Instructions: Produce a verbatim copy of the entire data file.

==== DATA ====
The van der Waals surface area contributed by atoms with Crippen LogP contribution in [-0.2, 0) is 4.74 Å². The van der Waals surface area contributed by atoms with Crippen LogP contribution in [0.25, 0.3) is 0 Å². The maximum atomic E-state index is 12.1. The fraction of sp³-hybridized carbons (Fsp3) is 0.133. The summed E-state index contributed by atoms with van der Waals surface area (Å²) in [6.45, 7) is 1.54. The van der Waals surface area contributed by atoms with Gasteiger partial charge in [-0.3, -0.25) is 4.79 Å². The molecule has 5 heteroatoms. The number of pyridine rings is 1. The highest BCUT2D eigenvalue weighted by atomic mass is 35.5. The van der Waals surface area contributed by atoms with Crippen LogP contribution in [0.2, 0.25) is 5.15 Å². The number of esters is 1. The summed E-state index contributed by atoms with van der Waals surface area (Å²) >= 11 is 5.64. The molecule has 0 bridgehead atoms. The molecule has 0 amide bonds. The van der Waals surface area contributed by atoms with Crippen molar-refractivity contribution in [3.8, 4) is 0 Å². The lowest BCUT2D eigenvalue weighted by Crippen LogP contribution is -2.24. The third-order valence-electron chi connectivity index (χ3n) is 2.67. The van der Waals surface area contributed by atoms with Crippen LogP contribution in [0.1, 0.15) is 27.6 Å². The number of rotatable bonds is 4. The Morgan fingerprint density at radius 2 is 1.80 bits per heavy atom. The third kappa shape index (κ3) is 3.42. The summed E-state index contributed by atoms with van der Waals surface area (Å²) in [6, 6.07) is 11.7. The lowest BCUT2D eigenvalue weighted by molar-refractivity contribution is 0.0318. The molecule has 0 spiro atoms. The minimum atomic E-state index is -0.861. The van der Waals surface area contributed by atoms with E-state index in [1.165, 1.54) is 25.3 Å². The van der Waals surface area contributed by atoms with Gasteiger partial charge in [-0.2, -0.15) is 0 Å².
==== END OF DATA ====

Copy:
The van der Waals surface area contributed by atoms with Crippen LogP contribution in [-0.2, 0) is 4.74 Å². The van der Waals surface area contributed by atoms with Crippen LogP contribution in [0.25, 0.3) is 0 Å². The maximum atomic E-state index is 12.1. The fraction of sp³-hybridized carbons (Fsp3) is 0.133. The summed E-state index contributed by atoms with van der Waals surface area (Å²) in [6.45, 7) is 1.54. The van der Waals surface area contributed by atoms with Gasteiger partial charge in [-0.3, -0.25) is 4.79 Å². The molecule has 5 heteroatoms. The number of pyridine rings is 1. The highest BCUT2D eigenvalue weighted by atomic mass is 35.5. The van der Waals surface area contributed by atoms with Crippen LogP contribution in [0.2, 0.25) is 5.15 Å². The number of esters is 1. The summed E-state index contributed by atoms with van der Waals surface area (Å²) >= 11 is 5.64. The molecule has 0 bridgehead atoms. The molecule has 0 amide bonds. The van der Waals surface area contributed by atoms with Crippen molar-refractivity contribution in [3.8, 4) is 0 Å². The lowest BCUT2D eigenvalue weighted by Crippen LogP contribution is -2.24. The third-order valence-electron chi connectivity index (χ3n) is 2.67. The van der Waals surface area contributed by atoms with Crippen LogP contribution in [0.1, 0.15) is 27.6 Å². The number of rotatable bonds is 4. The Morgan fingerprint density at radius 2 is 1.80 bits per heavy atom. The third kappa shape index (κ3) is 3.42. The summed E-state index contributed by atoms with van der Waals surface area (Å²) in [6, 6.07) is 11.7. The lowest BCUT2D eigenvalue weighted by molar-refractivity contribution is 0.0318. The molecule has 0 spiro atoms. The minimum atomic E-state index is -0.861. The van der Waals surface area contributed by atoms with E-state index in [1.165, 1.54) is 25.3 Å². The van der Waals surface area contributed by atoms with Gasteiger partial charge in [-0.2, -0.15) is 0 Å².